In 2013, the clock was moved to its present location on property leased from the State of New Jersey, south of the Goldman Sachs Tower at the foot of Essex Street. The engraving on the new platform reads: "The Colgate Clock/Marking the Passage of Time since 1908." Colgate-Palmolive continues to own the clock. It became more hi-tech with 3,500 LED bulbs and a new motor installed in 2019.

Colgate Palmolive Company

William Colgate founded Colgate's Soap and Perfumery Works, later Colgate-Peet, in 1806. The company manufactured starch, soaps, and candles at a shop on John and Dutch Streets, New York City.  When Colgate moved his company to Jersey City in 1820 to produce starch, it was referred to as "Colgate's Folly." The company instead flourished and expanded to a sizeable complex by 1847.  A decade later, Colgate's son Samuel reorganized the company as Colgate & Company.  It took on brand products such as Octagon soap and a perfumed-soap Cashmere Bouquet. It revolutionized dental care with toothpaste sold in jars (1873) and later in a "collapsible" tube (1896). 

Jersey City became Colgate's corporate headquarters in 1910 and merged with the Palmolive-Peet Company to form the Colgate-Palmolive-Peet Company in 1928. "Palmolive" in the name came from a palm and olive oil soap, first produced by the B.J. Johnson Soap Company.  The Peet Brothers (William, Robert, and James) Company merged with Palmolive in 1926.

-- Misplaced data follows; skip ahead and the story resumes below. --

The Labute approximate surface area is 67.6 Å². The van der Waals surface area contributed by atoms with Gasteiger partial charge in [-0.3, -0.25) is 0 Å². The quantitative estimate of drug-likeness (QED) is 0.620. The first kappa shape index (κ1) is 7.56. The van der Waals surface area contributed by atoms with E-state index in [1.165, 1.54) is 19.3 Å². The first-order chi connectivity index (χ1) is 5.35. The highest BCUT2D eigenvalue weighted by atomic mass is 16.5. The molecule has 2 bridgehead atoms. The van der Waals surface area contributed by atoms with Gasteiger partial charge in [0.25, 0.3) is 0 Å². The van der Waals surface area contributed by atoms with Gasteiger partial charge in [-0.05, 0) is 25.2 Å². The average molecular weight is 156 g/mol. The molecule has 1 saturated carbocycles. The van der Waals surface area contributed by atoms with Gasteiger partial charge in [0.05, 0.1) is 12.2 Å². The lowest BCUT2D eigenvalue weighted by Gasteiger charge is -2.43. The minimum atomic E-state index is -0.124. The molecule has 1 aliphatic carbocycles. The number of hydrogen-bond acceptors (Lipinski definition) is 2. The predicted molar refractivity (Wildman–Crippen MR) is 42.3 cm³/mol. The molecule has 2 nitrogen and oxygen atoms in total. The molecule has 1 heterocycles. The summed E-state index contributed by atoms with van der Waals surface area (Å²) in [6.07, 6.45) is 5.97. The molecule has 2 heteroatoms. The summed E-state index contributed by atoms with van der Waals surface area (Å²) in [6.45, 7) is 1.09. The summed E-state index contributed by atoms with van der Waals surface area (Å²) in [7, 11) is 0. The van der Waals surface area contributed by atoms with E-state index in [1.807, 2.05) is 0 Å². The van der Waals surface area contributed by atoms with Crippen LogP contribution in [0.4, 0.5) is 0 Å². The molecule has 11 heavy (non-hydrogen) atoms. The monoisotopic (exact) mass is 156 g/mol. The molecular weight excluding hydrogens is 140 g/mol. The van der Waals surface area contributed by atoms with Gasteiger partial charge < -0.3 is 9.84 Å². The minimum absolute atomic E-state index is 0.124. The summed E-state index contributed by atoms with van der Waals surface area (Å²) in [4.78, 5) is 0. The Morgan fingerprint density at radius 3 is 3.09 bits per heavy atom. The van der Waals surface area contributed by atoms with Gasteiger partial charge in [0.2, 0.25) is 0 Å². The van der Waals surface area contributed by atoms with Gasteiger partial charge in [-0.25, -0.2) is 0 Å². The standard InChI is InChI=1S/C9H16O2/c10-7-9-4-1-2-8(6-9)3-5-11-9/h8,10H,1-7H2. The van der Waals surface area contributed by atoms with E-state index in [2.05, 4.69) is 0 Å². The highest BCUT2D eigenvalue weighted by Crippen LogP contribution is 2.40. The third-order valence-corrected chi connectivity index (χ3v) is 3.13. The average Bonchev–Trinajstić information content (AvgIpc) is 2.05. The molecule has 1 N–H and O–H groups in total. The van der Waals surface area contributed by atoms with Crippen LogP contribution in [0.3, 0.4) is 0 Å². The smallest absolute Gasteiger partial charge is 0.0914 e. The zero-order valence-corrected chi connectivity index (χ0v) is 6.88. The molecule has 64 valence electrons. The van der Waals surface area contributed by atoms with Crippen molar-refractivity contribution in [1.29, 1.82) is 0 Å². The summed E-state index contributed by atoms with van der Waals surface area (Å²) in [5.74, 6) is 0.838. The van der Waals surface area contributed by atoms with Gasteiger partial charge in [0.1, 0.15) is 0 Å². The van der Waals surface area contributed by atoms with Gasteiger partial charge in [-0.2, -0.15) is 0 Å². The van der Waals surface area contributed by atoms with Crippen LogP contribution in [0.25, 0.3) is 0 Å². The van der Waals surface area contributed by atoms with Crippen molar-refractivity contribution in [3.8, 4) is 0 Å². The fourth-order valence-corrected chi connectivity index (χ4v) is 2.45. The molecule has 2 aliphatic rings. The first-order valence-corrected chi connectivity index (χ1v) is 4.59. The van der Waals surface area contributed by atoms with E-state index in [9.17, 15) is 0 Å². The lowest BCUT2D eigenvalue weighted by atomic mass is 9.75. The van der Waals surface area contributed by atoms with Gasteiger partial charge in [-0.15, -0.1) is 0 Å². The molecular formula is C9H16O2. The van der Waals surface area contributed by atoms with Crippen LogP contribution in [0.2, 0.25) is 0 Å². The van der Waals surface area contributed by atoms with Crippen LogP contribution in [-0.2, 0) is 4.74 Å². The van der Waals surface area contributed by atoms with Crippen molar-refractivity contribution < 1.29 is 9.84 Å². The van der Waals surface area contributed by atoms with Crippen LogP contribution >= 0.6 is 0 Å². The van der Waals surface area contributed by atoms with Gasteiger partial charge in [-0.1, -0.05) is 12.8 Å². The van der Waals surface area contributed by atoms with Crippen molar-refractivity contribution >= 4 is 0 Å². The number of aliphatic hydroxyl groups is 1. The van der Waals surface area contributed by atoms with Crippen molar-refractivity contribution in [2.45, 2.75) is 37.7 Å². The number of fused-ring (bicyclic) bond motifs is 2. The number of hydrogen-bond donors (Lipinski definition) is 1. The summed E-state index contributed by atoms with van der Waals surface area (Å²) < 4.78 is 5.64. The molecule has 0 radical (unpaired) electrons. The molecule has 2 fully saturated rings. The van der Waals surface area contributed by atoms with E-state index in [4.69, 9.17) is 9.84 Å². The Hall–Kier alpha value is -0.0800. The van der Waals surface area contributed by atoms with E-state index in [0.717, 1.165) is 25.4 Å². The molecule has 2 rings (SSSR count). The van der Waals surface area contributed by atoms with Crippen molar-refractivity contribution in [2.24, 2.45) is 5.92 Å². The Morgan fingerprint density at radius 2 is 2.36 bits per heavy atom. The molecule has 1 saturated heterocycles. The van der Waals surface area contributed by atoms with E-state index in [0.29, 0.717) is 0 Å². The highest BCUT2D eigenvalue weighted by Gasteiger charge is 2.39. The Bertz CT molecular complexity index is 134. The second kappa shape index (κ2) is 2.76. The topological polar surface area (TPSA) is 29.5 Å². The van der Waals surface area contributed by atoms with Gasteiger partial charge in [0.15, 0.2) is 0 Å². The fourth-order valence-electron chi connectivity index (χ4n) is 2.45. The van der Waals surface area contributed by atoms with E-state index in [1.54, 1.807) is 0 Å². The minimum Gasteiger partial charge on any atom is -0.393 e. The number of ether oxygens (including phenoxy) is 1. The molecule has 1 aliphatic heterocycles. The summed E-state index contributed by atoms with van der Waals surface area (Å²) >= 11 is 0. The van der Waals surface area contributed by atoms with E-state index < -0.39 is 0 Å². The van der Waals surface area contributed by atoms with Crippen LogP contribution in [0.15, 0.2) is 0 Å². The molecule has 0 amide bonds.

By the 1950s, the Colgate complex expanded to the six-block area of York, Greene, Hudson, and Grand streets. While the industrial plant no longer exists due to waterfront redevelopment in the 1990s, "G Block," an eight-story building for manufacturing personal care products, remains. The repurposed facility, renamed Liberty Innovative Centre, at 95 Greene Street (between Greene and York), was purchased by Thor Equities (2019) from SJP Properties. It is intended to serve as a life science and healthcare incubator for research in the Paulus Hook district.

The First Clock

Today's landmark clock replaces an earlier and smaller clock designed by Colgate engineer Warren Dav(e)y and built by the Seth Thomas Company for Colgate's centennial founding in 1906. The 38-foot diameter clock was also made of structural steel with its face of stainless-steel slats to accommodate the weather. In 1908, the clock was set on the roof of an eight-story warehouse at the southeast corner of York and Hudson Streets. Engineer William P. Field designed the 200-foot-long and 40-foot-high advertisement "COLGATE'S SOAPS-PERFUMES" in 20-foot-high letters. It was illuminated at night by 1,607 bulbs emitting 28,000 watts of light.

From the Jersey City waterfront, the Colgate clock could be seen some 20 miles away to Staten Island and the Bronx. It gave the area a practical symbol of the company. When replaced by the present-day clock, the former Colgate clock was installed atop a Colgate facility at Clarksville, Indiana, on the banks of the Ohio River.

The Colgate-Palmolive Company